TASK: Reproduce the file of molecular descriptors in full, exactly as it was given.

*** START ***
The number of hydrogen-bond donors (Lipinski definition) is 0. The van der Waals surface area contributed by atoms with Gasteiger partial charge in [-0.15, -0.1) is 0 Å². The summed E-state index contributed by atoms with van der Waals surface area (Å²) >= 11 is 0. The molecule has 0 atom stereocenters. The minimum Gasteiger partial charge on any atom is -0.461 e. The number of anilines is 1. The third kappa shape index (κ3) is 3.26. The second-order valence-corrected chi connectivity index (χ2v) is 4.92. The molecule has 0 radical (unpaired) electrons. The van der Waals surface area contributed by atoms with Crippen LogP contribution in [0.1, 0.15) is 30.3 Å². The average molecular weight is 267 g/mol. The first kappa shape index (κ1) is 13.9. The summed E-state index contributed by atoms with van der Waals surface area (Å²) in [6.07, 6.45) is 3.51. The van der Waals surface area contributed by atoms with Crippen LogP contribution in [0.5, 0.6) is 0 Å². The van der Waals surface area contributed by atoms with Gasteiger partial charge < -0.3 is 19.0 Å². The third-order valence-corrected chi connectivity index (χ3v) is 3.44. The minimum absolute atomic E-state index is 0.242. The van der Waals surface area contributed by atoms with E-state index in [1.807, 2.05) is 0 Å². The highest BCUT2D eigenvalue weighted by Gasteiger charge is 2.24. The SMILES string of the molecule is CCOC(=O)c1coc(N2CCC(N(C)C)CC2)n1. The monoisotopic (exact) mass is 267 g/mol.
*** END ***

The number of hydrogen-bond donors (Lipinski definition) is 0. The van der Waals surface area contributed by atoms with Gasteiger partial charge in [-0.15, -0.1) is 0 Å². The summed E-state index contributed by atoms with van der Waals surface area (Å²) >= 11 is 0. The molecule has 0 atom stereocenters. The minimum Gasteiger partial charge on any atom is -0.461 e. The number of anilines is 1. The third kappa shape index (κ3) is 3.26. The second-order valence-corrected chi connectivity index (χ2v) is 4.92. The molecule has 0 radical (unpaired) electrons. The van der Waals surface area contributed by atoms with Crippen LogP contribution in [0.1, 0.15) is 30.3 Å². The average molecular weight is 267 g/mol. The first kappa shape index (κ1) is 13.9. The summed E-state index contributed by atoms with van der Waals surface area (Å²) in [6.07, 6.45) is 3.51. The van der Waals surface area contributed by atoms with Crippen LogP contribution in [0.5, 0.6) is 0 Å². The van der Waals surface area contributed by atoms with Gasteiger partial charge < -0.3 is 19.0 Å². The third-order valence-corrected chi connectivity index (χ3v) is 3.44. The minimum absolute atomic E-state index is 0.242. The van der Waals surface area contributed by atoms with E-state index in [1.807, 2.05) is 0 Å². The highest BCUT2D eigenvalue weighted by Gasteiger charge is 2.24. The SMILES string of the molecule is CCOC(=O)c1coc(N2CCC(N(C)C)CC2)n1. The monoisotopic (exact) mass is 267 g/mol.